Young DSSA creative looks for success through his love of the Free State at the Vrystaat Art Festival
Vian Roos (26) design honours graduate from Design School of Southern Africa (DSSA), describes the Free State as a “hidden gem for creativity.” He is currently exhibiting a portfolio of 16 creative photos at the Vrystaat Art Festival (11-16 July), in the Vrynge division. An avid enthusiast of all things Free State, his collection of photographs is called “Vrystad”, each depicting a different town.
The Vrystaat Arts Festival introduced the Vrynge division as an opportunity to give artists access to a wider audience. The hope is that it will increase the word-of-mouth marketing for subsequent ticketed performances by the company.
Though his heart is in the Free State, the graduate from DSSA, an educational brand of The Independent Institute of Education (The IIE), lives in Pretoria and works in Johannesburg. On exhibiting at the Vrystaat Art Festival, he says he is thrilled to have had his concept accepted. “I think it will be a fun-filled alternative to the normal art festival. The Vrynge and main festival are really pushing the reinvention of the ‘how’s’ and ‘why’s’ of what takes place at a national festival.”
His exhibition is called Vrystad (Vrystaat + Stad [Free State + City]). Roos took a road trip through and around the Free State stopping in at various towns. In these towns, he drove around looking for that ‘just right’ eye-catching moment. “The creative work that comes from Bloemfontein and other Free State towns is exceptional. Look, you do get wind pump pictures too, and a lot of it, but the galleries in Bloemfontein are amazing. There is also exciting work on display at the Oliewenhuis Art Museum. I think it’s only in the mind that everyone keeps on speaking of Cape Town and Johannesburg as art centres, Bloemfontein creatives just need to work harder to be seen,” continues Roos.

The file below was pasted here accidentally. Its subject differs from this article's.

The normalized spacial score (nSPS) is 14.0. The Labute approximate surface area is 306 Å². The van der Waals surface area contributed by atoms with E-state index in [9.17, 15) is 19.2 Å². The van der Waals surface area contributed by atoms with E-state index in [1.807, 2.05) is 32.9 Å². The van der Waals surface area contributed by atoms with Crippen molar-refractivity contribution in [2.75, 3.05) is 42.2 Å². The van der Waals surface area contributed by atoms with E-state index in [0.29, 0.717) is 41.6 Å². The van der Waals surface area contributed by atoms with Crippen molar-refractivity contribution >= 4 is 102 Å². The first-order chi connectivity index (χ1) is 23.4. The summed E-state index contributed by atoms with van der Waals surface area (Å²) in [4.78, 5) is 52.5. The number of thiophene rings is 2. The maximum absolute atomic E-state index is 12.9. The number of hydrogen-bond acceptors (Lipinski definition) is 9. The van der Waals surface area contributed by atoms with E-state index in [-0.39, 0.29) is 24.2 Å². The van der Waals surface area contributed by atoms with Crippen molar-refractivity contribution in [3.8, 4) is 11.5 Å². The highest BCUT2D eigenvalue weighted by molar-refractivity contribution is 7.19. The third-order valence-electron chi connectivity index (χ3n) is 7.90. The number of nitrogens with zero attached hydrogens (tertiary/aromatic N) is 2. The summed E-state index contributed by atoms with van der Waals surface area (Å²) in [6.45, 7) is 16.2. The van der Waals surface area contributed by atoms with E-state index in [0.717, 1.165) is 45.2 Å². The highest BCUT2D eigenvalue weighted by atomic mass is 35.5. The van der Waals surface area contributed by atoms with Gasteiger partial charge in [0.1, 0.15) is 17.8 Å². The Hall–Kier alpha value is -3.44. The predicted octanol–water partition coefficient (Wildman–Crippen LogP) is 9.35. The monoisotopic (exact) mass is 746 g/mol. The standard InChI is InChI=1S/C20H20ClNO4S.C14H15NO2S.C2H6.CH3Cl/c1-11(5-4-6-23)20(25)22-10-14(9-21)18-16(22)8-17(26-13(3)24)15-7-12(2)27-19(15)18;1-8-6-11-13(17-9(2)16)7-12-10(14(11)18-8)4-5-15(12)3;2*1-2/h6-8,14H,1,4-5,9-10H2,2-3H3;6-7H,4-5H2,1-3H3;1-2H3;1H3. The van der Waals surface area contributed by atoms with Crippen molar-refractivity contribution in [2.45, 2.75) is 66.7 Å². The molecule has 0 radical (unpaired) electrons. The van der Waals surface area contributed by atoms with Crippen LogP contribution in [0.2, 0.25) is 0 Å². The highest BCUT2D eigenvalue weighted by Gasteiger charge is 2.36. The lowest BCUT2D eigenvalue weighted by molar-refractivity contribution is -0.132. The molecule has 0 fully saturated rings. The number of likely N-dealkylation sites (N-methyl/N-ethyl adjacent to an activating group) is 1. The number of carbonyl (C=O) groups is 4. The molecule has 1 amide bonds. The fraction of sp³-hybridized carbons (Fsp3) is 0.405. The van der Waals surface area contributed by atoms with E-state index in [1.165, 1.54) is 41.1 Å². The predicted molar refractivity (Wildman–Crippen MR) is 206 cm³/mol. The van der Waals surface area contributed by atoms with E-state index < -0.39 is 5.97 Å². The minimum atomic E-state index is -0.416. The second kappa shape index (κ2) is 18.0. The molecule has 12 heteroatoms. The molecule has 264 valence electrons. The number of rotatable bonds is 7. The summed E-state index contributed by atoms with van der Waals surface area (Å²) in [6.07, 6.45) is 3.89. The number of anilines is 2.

“Every town, large or small within the Free State, away from the tourist attractions, has a story to tell. The spirit of a place (genius loci) is magical for me. I have tried to capture the tranquil and relaxed atmosphere in all my works. My photographs have a sombre styling to them as I haven’t used angels, but have photographed the scene straight on. I don’t go for WOW! and POW!” explains Roos.
Given the quality of artists at the Festival, Roos modestly attributes his participation less to being at the same level and more to application and effort. “Vrynge is aimed at younger artists. I’m here because I worked hard to put myself out there in order to get exposure. I’m hopeful my name is well circulated where it matters the most. I want to be seen as a young artist who tells stories through my work and that it is not seen as typical, mainstream designer’s work.”
Roos is also about to become a published author with his creation of a “Vandag” diary, which is set to be published in 2017. The diary was part of his practical assignment for his Honours degree at DSSA. “Vandag will be my first truly published book. I have others, but they are either a more personal project or had a very small print run. We had to develop an audience participation item and I decided on a diary. Even though they are becoming dated, they can still be very personalised items.”
Roos’s “Vandag” diary is designed with a taste for the everyday. The diary gives the reader tasks like eating ice-cream for breakfast or giving flowers to your mother, and answering questions which may be challenging or make you think deeper about yourself. Roos goes on to explain, “the bigger idea is to help the reader with small, everyday tasks and learning to be a happier person. Hopefully, by doing something different every day, it will help everyone become a better person.”
Roos has many more plans to keep him occupied including giving lectures on Illustration for final-year students at the Johannesburg DSSA campus; all the while carrying a day job as an Art Director for Farmer’s Weekly magazine.
He opted to study at DSSA for the simplest of reasons, “DSSA sounded and looked cool. I wanted to do something arty but I did not want to study just art, so the IIE’s graphic design at DSSA was a perfect fit for me.
“My studies not only assisted me with colour and composition but also with the message and meaning behind the items I was designing, as well as the impact and the experience my design was having on the people using/reading it,” concludes Roos.
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